Pitching depth permeates A's shopping list

Club looking to beef up rotation at Winter Meetings

Pitching depth permeates A's shopping list

OAKLAND -- Rare is it that the A's stay quiet at the Winter Meetings, what with ongoing roster reconstruction headed by a tireless front office that seemingly never stops no matter the time of year.

Though this offseason won't bring about the kind of surprising moves that headlined last winter -- including trades that sent Josh Donaldson, Brandon Moss, Jeff Samardzija and Derek Norris away -- it's not lacking intrigue, as the A's attempt to beef up a roster that finished with the worst record (68-94) in the American League.

Hot Stove Tracker

Members of the front office will spend much of their time at next week's Winter Meetings in Nashville, Tenn., scouring the market for arms, talking with agents and general managers. They will be on the hunt for relievers, and perhaps another starter to accompany Sonny Gray, Rich Hill and a bevy of promising youngsters, namely Jesse Hahn and Kendall Graveman.

All the while, they will field offers for any number of their own players, having already shown early this winter they won't be shy in parting ways with valuable players -- including Jesse Chavez and Drew Pomeranz -- to land the pieces they deem vital to fielding a competitive team.

A's ready to take agenda to Winter Meetings

MLB.com and MLB Network will have wall-to-wall coverage of the 2015 Winter Meetings from the Opryland Hotel in Nashville, with the Network launching 35 hours of live Winter Meetings coverage on Sunday at 5 p.m. PT. Fans can also catch live streaming of all news conferences and manager availability on MLB.com, as well as the announcement of the Hall of Fame Pre-Integration Era Committee inductees on Monday at 8 a.m. PT and the Rule 5 Draft on Thursday at 7 a.m. PT.

Club needs

Rotation: The A's learned last season just how precious pitching depth is, theirs decimated for much of the second half. And though they ostensibly have plenty of it already, with Chris Bassitt, Sean Nolin, Aaron Brooks and Felix Doubront acting as strong backend options behind the aforementioned starters, the A's could seek out another veteran arm like Hill as further insurance.

Who they can trade if necessary

Brett Lawrie: Lawrie became expendable the second Jed Lowrie was brought back to Oakland. His age -- he'll be just 26 in January -- is appealing, as is the fact he enjoyed his first full healthy season this year. Lawrie is also extremely athletic and versatile in the field, and the A's can make use of all of these selling points when bargaining with interested clubs next week.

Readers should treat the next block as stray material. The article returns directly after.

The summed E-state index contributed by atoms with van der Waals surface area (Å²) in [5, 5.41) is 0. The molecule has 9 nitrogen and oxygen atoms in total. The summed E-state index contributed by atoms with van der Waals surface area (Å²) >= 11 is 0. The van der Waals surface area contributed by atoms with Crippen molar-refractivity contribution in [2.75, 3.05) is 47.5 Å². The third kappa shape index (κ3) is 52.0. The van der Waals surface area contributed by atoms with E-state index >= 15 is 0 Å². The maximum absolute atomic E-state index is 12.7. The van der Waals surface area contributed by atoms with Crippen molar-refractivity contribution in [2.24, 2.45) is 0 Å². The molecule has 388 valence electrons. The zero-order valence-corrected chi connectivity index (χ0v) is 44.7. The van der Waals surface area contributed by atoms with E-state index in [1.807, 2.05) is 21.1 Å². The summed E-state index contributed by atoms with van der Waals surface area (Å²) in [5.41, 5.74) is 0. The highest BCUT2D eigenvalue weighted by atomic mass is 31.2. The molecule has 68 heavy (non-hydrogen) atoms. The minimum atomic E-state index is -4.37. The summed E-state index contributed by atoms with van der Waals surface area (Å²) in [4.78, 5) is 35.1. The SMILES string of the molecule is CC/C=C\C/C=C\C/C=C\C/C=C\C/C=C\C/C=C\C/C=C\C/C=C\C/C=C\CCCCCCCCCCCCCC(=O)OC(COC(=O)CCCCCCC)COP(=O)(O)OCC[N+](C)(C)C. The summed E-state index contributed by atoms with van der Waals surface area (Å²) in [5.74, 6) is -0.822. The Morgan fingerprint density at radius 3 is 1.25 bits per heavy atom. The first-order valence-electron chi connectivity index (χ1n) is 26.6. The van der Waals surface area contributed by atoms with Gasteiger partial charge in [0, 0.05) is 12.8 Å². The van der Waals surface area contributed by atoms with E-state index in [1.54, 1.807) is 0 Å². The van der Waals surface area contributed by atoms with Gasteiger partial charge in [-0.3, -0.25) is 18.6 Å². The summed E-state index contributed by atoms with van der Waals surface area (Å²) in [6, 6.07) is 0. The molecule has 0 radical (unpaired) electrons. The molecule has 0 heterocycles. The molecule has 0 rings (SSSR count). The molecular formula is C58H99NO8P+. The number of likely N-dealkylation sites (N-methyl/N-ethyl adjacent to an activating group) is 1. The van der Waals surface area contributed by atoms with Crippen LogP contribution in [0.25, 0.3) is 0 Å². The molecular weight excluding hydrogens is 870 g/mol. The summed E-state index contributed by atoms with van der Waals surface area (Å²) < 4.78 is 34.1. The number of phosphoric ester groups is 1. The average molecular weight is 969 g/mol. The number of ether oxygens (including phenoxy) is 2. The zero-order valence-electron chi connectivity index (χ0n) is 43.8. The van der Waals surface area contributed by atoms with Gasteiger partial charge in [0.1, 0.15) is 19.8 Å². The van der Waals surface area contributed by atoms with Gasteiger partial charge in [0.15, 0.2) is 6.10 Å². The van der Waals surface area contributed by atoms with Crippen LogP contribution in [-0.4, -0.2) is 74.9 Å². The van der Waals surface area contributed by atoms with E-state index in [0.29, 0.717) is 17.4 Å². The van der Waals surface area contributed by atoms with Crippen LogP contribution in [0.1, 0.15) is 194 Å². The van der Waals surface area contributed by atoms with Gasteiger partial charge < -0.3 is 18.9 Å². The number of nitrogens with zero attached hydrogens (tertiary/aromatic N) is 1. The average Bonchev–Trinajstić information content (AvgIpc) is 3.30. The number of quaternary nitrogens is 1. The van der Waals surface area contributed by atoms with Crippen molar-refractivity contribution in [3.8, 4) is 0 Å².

Danny Valencia: Though Lawrie is seen as the more likely trade candidate, Valencia remains a potential trade chip. However, the A's plan to keep at least one of them, and Valencia proved to be more valuable at the plate upon his arrival in August.

Top prospects

Per MLB.com, the A's Top 10 prospects are shortstop Franklin Barreto, first baseman Matt Olson, left-hander Sean Manaea, shortstop Richie Martin, third baseman Matt Chapman, corner infielder Renato Nunez, shortstop Chad Pinder, catcher Jacob Nottingham, right-hander Dakota Chalmers and left-hander Dillon Overton.

Consider all off limits, as the A's regroup at the Minor League level in hopes of producing winning teams with homegrown talent in the coming years.

Rule 5 Draft

The A's 40-man roster is at 39 players, freeing them up to make a Rule 5 Draft pick if they desire. Last year, the club didn't make a selection, instead trading for one, swinging a deal with Colorado to acquire Mark Canha immediately after the Rockies picked up the former Marlins prospect.

Big contracts they might unload

The only large contracts on the books -- Billy Butler, owed $20 million over the next two seasons, and Coco Crisp, who is guaranteed $11 million -- are essentially untradeable. Butler comes with limited value and a high cost, while the oft-injured Crisp, making even more money in 2016, has struggled to stay on the field.

Jane Lee is a reporter for MLB.com. This story was not subject to the approval of Major League Baseball or its clubs.